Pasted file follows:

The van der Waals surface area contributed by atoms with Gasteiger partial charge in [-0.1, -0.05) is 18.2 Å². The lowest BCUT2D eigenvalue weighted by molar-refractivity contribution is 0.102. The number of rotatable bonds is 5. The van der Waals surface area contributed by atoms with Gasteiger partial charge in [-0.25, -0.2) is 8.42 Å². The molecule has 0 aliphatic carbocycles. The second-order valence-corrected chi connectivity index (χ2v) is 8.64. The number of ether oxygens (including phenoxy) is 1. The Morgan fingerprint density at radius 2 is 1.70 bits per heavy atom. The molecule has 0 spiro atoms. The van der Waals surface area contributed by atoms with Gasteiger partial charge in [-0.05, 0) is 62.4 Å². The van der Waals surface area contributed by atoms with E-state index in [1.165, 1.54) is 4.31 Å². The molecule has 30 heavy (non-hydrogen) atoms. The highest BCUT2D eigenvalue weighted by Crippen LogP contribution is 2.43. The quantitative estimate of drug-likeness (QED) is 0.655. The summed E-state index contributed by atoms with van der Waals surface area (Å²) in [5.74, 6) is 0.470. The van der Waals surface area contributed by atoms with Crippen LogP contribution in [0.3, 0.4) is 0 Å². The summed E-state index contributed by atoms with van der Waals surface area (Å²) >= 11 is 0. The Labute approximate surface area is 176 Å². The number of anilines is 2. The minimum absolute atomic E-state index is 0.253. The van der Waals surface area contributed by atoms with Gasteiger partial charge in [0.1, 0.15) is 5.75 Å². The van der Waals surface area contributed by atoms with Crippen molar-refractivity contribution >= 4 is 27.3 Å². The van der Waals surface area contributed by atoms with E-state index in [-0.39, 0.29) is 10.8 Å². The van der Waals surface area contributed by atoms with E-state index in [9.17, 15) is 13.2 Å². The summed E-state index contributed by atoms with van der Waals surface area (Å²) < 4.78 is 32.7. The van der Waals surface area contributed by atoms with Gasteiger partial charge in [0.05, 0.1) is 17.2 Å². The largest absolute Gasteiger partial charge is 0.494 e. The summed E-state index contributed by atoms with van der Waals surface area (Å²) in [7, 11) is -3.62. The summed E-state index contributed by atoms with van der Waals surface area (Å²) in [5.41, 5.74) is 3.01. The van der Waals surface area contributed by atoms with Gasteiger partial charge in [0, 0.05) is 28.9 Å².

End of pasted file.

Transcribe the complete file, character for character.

The van der Waals surface area contributed by atoms with Gasteiger partial charge in [-0.1, -0.05) is 18.2 Å². The lowest BCUT2D eigenvalue weighted by molar-refractivity contribution is 0.102. The number of rotatable bonds is 5. The van der Waals surface area contributed by atoms with Gasteiger partial charge in [-0.25, -0.2) is 8.42 Å². The molecule has 0 aliphatic carbocycles. The second-order valence-corrected chi connectivity index (χ2v) is 8.64. The number of ether oxygens (including phenoxy) is 1. The Morgan fingerprint density at radius 2 is 1.70 bits per heavy atom. The molecule has 0 spiro atoms. The van der Waals surface area contributed by atoms with Gasteiger partial charge in [-0.05, 0) is 62.4 Å². The van der Waals surface area contributed by atoms with E-state index in [1.165, 1.54) is 4.31 Å². The molecule has 30 heavy (non-hydrogen) atoms. The highest BCUT2D eigenvalue weighted by Crippen LogP contribution is 2.43. The quantitative estimate of drug-likeness (QED) is 0.655. The summed E-state index contributed by atoms with van der Waals surface area (Å²) in [5.74, 6) is 0.470. The van der Waals surface area contributed by atoms with Crippen LogP contribution in [0.3, 0.4) is 0 Å². The summed E-state index contributed by atoms with van der Waals surface area (Å²) >= 11 is 0. The Labute approximate surface area is 176 Å². The number of anilines is 2. The minimum absolute atomic E-state index is 0.253. The van der Waals surface area contributed by atoms with Gasteiger partial charge in [0.1, 0.15) is 5.75 Å². The van der Waals surface area contributed by atoms with Crippen molar-refractivity contribution >= 4 is 27.3 Å². The van der Waals surface area contributed by atoms with E-state index in [-0.39, 0.29) is 10.8 Å². The van der Waals surface area contributed by atoms with E-state index in [9.17, 15) is 13.2 Å². The summed E-state index contributed by atoms with van der Waals surface area (Å²) < 4.78 is 32.7. The van der Waals surface area contributed by atoms with Gasteiger partial charge in [0.05, 0.1) is 17.2 Å². The largest absolute Gasteiger partial charge is 0.494 e. The summed E-state index contributed by atoms with van der Waals surface area (Å²) in [7, 11) is -3.62. The summed E-state index contributed by atoms with van der Waals surface area (Å²) in [5.41, 5.74) is 3.01. The van der Waals surface area contributed by atoms with Gasteiger partial charge in [0, 0.05) is 28.9 Å².